I loved both of those scenes and it wasn’t because I wanted to see what result all of it was going to end with, I just loved seeing the characters’ personalities clashing and swimming around with each other.
Mike D’Angelo recently wrote about a scene from Magic Mike XXL focusing on similar feelings that I write about now. He goes in depth about how the scene is built and he focuses a bit more on how the little details, like including an indistinct conversation in the back of the car. If you spoke to someone who saw Magic Mike XXL a lot of people will compliment how sexually gratifying the film was, but how many people cared for the quiet moments like Donald Glover and Matt Bomer just having a good conversation on a long road trip?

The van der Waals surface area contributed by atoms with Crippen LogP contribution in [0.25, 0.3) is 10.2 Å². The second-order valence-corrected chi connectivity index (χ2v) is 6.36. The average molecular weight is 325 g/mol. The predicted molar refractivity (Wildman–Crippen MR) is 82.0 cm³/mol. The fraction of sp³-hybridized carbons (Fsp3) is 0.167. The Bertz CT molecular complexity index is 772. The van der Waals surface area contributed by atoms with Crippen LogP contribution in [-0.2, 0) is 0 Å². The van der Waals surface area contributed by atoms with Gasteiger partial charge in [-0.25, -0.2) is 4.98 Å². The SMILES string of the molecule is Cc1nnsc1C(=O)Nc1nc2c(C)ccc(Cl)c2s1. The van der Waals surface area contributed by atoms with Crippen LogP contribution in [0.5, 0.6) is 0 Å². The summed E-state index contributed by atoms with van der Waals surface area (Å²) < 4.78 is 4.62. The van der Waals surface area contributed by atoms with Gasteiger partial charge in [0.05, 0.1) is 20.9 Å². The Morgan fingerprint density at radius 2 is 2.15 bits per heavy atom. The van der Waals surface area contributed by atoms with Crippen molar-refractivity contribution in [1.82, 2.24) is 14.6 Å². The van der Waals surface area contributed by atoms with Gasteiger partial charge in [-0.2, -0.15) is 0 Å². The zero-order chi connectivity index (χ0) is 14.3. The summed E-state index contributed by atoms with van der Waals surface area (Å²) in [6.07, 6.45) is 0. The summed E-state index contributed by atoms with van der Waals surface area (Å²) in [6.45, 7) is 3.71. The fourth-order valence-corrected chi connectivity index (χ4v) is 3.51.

Before I moved out to go back to university, I watched the 13th episode of Twin Peaks with my dad, who just browsed his phone until something exciting came up. Then when it finally happened, I said something and he frantically tried to figure out why everything was absolutely insane.
This writing is not meant to change the way a person experiences the media that they enjoy. As I said before, I align with the belief that no one really has the power to tell someone whether or not they can enjoy something. But I do think it is time that we stop undercutting the small stories, the character interactions, and quiet moments because sometimes they can be even more poignant than the main storyline.